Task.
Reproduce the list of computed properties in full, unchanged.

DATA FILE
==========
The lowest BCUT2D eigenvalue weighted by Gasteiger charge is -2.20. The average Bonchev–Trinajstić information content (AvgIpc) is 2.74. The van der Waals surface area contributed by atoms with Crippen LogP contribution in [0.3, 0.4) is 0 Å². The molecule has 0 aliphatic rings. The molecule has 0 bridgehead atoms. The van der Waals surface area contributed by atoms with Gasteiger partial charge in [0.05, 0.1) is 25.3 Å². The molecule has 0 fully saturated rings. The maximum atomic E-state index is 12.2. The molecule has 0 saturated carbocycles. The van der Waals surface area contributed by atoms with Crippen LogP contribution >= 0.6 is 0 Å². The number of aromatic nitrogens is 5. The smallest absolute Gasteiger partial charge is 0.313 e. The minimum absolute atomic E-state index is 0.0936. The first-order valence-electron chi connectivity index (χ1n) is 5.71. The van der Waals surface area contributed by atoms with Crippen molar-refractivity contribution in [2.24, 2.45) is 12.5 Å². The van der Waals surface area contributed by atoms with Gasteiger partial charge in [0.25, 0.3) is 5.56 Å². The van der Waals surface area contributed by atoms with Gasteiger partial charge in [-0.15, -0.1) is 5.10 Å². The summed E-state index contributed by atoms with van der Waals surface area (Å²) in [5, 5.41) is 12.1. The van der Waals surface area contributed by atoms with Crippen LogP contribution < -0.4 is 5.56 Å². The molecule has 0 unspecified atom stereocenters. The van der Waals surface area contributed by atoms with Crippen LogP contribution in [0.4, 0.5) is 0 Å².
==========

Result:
The lowest BCUT2D eigenvalue weighted by Gasteiger charge is -2.20. The average Bonchev–Trinajstić information content (AvgIpc) is 2.74. The van der Waals surface area contributed by atoms with Crippen LogP contribution in [0.3, 0.4) is 0 Å². The molecule has 0 aliphatic rings. The molecule has 0 bridgehead atoms. The van der Waals surface area contributed by atoms with Gasteiger partial charge in [0.05, 0.1) is 25.3 Å². The molecule has 0 fully saturated rings. The maximum atomic E-state index is 12.2. The molecule has 0 saturated carbocycles. The van der Waals surface area contributed by atoms with Crippen LogP contribution >= 0.6 is 0 Å². The number of aromatic nitrogens is 5. The smallest absolute Gasteiger partial charge is 0.313 e. The minimum absolute atomic E-state index is 0.0936. The first-order valence-electron chi connectivity index (χ1n) is 5.71. The van der Waals surface area contributed by atoms with Crippen molar-refractivity contribution in [2.24, 2.45) is 12.5 Å². The van der Waals surface area contributed by atoms with Gasteiger partial charge in [0.25, 0.3) is 5.56 Å². The van der Waals surface area contributed by atoms with Gasteiger partial charge in [-0.15, -0.1) is 5.10 Å². The summed E-state index contributed by atoms with van der Waals surface area (Å²) in [5, 5.41) is 12.1. The van der Waals surface area contributed by atoms with Crippen LogP contribution < -0.4 is 5.56 Å². The molecule has 0 unspecified atom stereocenters. The van der Waals surface area contributed by atoms with Crippen LogP contribution in [0.4, 0.5) is 0 Å².